Battle Beneath The Earth

By Brandon Adamson


This is a highly creative movie, that is underrated in my opinion. You know that old saying “are you trying to dig a hole to China?” Well, the central plot of the film is that the Chinese have advanced technology and are secretly tunneling to the US to detonate nuclear bombs under America’s cities in order to take over the country. The US military figures out the plot after they are alerted by one of their own ex soldiers who is thought to be crazy. Anyway, there ends up being a huge battle in these tunnels to determine the fate of the country.


The reason this movie is considered to be “bad” by most is that many of the Chinese are played by white British actors who are made up to look Asian. The PC busybodies of today would probably ban this film if they actually had any curiosity that would lead them to be aware of the existence of obscure classics like this. Anyway, the actors being made to look Asian is a little bizarre and distracting, but it makes sense given that this film was made in 1967. At that time, China was mostly cut off from the western world and Western countries did not have good relations with China, especially after the Korean War. Britain in particular(where the film was made) had bad relations with China because of the dispute over Hong Kong. In fact, China had secret plans to invade Hong Kong the very year that this film was made but opted not to. So it follows then, that the film makers would not have had access to a pool of popular or known Chinese performers to fill these leading roles.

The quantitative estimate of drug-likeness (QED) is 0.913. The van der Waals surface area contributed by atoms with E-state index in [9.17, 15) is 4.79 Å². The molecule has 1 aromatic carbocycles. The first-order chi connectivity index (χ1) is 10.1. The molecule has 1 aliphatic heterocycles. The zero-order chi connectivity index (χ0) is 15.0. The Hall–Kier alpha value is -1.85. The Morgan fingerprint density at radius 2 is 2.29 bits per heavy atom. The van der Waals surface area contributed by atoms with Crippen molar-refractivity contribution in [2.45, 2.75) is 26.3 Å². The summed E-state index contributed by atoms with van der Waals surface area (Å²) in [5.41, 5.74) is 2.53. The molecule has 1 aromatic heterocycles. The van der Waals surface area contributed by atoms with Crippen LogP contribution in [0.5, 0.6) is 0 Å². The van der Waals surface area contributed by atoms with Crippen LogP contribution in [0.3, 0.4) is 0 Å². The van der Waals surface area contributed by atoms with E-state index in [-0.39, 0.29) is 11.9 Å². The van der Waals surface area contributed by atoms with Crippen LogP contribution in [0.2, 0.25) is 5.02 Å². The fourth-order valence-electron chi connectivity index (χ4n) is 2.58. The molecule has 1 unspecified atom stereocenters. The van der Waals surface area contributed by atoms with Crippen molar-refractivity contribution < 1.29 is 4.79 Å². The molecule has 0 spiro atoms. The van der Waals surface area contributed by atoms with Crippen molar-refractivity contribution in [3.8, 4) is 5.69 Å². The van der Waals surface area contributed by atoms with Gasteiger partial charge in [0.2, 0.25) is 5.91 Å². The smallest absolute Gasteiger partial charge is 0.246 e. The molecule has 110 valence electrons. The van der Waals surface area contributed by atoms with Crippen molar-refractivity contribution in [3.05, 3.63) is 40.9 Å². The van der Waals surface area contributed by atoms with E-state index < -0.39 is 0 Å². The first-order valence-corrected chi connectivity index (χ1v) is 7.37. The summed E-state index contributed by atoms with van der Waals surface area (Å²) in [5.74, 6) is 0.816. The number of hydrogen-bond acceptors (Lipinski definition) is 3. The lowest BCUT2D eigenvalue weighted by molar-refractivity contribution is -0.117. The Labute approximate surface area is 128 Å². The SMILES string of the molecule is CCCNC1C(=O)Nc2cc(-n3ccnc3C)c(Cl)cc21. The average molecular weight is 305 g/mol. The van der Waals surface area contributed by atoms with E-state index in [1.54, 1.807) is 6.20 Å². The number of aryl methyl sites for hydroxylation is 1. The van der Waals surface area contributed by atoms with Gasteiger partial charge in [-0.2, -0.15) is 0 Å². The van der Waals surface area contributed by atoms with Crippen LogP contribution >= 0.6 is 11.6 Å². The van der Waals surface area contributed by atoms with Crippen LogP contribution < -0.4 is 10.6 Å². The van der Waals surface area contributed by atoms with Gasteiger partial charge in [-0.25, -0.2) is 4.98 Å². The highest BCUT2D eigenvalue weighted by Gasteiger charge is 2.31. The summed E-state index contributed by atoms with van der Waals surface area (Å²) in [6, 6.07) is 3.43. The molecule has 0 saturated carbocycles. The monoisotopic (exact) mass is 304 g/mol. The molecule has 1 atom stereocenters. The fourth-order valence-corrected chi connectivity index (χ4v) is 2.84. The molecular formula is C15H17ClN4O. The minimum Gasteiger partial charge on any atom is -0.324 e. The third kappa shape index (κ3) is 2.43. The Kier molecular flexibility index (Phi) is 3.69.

Since China was so isolated, it left a lot of room for the story to speculate on China having some kind of advanced technological capabilities, since the nation was such a mystery. Who knew what sort of secret weapons the Chinese might have or what they could be up to?


If you can get past the casting choices and makeup, Battle Beneath the Earth is actually an imaginative and fun little movie. I’ve probably seen it over 30 times. It never really gets boring, and it offers a unique glimpse of how the Chinese were perceived by the West at a tumultuous period in history, just before they began to open themselves up to the world.

Brandon Adamson is the author of “Beatnik Fascism